The second challenge that people face is one that's a carry-over from Web 1.0—determining exactly what they should track and what those metrics actually mean, said Brent Dykes, principal consultant in Web analytics provider Omniture's consulting group.
“We need to go back and define success,” he said. “What are we trying to drive here? Leads? Are we trying to close sales? Whatever the success events are still apply, which is difficult when you move from a world of Lego blocks—a page view approach—to a world of Play-Doh when you can mix applications like colors on a single page.”
Indeed, how applications are placed together on a page can affect how long a user stays and whether or not they are interested in what you're offering in terms of site content, Dykes said. “You really need to understand not just the individual elements but the interaction,” he said.
This is where Web analytics experts are particularly valuable, said Brian Induni, president of consulting firm Induni NorthWest. However, he said, there are too few such experts. “We're facing a shortage of people who are trained and know enough about analytics to be helpful with this aspect—figuring out what to measure—as well as with the integration of the data [into] the business. Many companies are going to do best by working with consultants and firms until there's enough people who know what they are doing.”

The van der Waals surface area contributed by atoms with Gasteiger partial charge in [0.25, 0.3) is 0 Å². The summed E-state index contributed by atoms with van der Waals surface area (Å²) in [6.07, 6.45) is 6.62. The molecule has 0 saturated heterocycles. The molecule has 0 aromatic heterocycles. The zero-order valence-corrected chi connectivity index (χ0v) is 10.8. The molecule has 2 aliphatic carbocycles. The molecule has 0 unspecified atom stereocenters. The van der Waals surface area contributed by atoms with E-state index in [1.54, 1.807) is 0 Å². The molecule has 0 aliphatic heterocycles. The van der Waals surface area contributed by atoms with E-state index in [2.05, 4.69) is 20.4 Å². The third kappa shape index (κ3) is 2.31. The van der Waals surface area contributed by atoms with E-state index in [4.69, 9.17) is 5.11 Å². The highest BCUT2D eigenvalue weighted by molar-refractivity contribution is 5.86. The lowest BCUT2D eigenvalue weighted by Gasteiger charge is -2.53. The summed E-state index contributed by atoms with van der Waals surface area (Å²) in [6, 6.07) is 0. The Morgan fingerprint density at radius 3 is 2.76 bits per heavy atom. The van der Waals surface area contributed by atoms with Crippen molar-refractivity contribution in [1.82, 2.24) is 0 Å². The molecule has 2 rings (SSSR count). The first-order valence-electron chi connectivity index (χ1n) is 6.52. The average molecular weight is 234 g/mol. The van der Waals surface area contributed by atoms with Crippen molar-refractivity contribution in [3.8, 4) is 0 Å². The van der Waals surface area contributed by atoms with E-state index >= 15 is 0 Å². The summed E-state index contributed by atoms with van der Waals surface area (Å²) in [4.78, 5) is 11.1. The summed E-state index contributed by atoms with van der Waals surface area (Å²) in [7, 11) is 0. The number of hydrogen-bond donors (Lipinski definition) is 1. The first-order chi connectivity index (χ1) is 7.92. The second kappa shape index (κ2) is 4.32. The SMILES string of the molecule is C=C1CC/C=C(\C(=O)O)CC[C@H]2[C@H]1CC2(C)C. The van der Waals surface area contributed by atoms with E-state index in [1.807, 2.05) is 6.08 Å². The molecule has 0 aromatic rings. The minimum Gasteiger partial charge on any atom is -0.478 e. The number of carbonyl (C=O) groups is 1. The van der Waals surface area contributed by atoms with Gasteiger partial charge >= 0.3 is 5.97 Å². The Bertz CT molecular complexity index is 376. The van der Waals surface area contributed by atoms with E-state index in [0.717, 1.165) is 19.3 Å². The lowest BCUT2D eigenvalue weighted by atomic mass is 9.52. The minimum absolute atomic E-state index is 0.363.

No matter how people solve these challenges, most experts agreed that for most companies, analytics isn't going to be enough to figure out whether or not a Web application works and how usable it actually is.
“Focus groups and surveys are a good way to get information and monitor whether the audience is responding well to a particular Web 2.0 element,” Tomz said. “You can start slowly and go element by element so you can be ready to make changes.”
You can use analytics to figure out where to start, though, choosing the elements or pages that get the most traffic. You can also use these data to select where you should put the newest elements and compare your site usage with different audience segments, said Dan Robbins, director of marketing at Lyris, a marketing software company, because certain referring sites may have better informed users or those who are more likely to prefer next-generation applications.
“This is going to be important when you're looking for conversions,” Robbins said. “You can see—if someone is coming in from YouTube—what exactly they did on your site. How much time did they spend there? Did they convert? They might like 2.0 technology more than someone who finds you from a search engine.” M